Writing Betrays Scientists Who Falsify Data

Scientists who falsify data had better watch out, because analysis of their writing can help tell good science from bad.

Two researchers at Stanford University have come up with a way to see if a scientific article contains fraudulent data. How? By measuring the degree of obfuscation in the writing.

Communication professor Jeff Hancock and graduate student David Markowitz examined a PubMed corpus of research published between 1973 and 2013. (PubMed is a database of articles from life sciences journals.)

Liars lie in predictable ways. Amateur poker players have certain “tells” that indicate when they’re bluffing. And bogus financial reports contain linguistic “fog.” This language keeps readers from detecting bad information either by distracting them or by hiding reality.

Do all scientists who falsify data look deranged? No, but they do seem ethically challenged.

Scientists Who Falsify Data Also Obfuscate

Hancock and Markowitz wanted to test that same theory. Could they detect fraudulent science by evaluating the text of journal articles?

As it turns out, the answer is “yes.” The two researchers first found over 250 journal articles that had been retracted for fraud. They then compared the writing in those articles to the writing in articles that had not been retracted.

Using an “obfuscation index” to measure the language in each, Hancock and Markowitz came up with a score for each article. The score came from the incidence of causal language, readability, use of jargon, occurrence of positive words and phrases, and so on.

Among the researchers’ findings were the following:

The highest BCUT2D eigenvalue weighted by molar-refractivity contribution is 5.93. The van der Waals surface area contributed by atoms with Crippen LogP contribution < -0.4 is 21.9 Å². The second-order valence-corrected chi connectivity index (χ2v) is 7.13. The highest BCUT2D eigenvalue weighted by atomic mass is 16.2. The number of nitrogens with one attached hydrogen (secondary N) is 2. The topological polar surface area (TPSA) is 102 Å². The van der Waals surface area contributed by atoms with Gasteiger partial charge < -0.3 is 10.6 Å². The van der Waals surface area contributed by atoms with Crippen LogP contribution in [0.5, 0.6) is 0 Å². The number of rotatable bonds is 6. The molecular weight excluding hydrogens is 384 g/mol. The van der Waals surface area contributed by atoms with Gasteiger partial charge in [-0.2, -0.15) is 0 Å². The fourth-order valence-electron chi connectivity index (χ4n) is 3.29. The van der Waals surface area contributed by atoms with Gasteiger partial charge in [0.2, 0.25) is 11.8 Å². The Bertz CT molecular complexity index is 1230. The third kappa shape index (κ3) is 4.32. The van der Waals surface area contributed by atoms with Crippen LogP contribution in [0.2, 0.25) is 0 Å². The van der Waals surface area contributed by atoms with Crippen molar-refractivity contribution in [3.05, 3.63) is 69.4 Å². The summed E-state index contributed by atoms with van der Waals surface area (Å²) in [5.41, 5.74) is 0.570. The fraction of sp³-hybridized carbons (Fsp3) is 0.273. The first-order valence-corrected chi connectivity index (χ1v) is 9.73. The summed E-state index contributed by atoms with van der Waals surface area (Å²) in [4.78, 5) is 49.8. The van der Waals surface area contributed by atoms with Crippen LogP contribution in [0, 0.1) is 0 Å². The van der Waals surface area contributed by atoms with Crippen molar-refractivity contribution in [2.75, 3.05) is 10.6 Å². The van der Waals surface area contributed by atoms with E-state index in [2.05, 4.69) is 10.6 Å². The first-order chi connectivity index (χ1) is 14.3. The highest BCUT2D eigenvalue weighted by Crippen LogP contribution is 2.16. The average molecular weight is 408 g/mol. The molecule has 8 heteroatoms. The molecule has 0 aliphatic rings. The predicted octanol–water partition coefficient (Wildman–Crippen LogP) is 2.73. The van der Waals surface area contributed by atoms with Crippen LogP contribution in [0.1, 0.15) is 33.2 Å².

• Fraudulent writing has about 1.5 times the jargon found in non-fraudulent writing. (Just one more reason to avoid the overuse of jargon in your writing…)
  • Fraudulent researchers may “downplay” their findings by using more negative terms. Why? There is a fear that using too much positive language will arouse suspicion.
  • As obfuscation in an article increases, the number of references cited in it does, too. By adding more and more references, a fraudulent researcher makes it more difficult for ethical colleagues or editors to “out” him because it takes more time and effort to thoroughly evaluate each reference.

While a perfect detection system is not yet in place, software that uses the two researchers’ methodology may one day help scientific editors flag falsified research.

So scientists who falsify data, you’d better watch out. The linguists are on to you.

Sources and additional reading:
“Stanford researchers uncover patterns in how scientists lie about their data,” Stanford University.
“Linguistic Obfuscation in Fraudulent Science,” Journal of Language and Social Psychology, November 8, 2015.

Special thanks go to Bryan Shelly of Advanced Education Measurement for sharing this story with RedLine.


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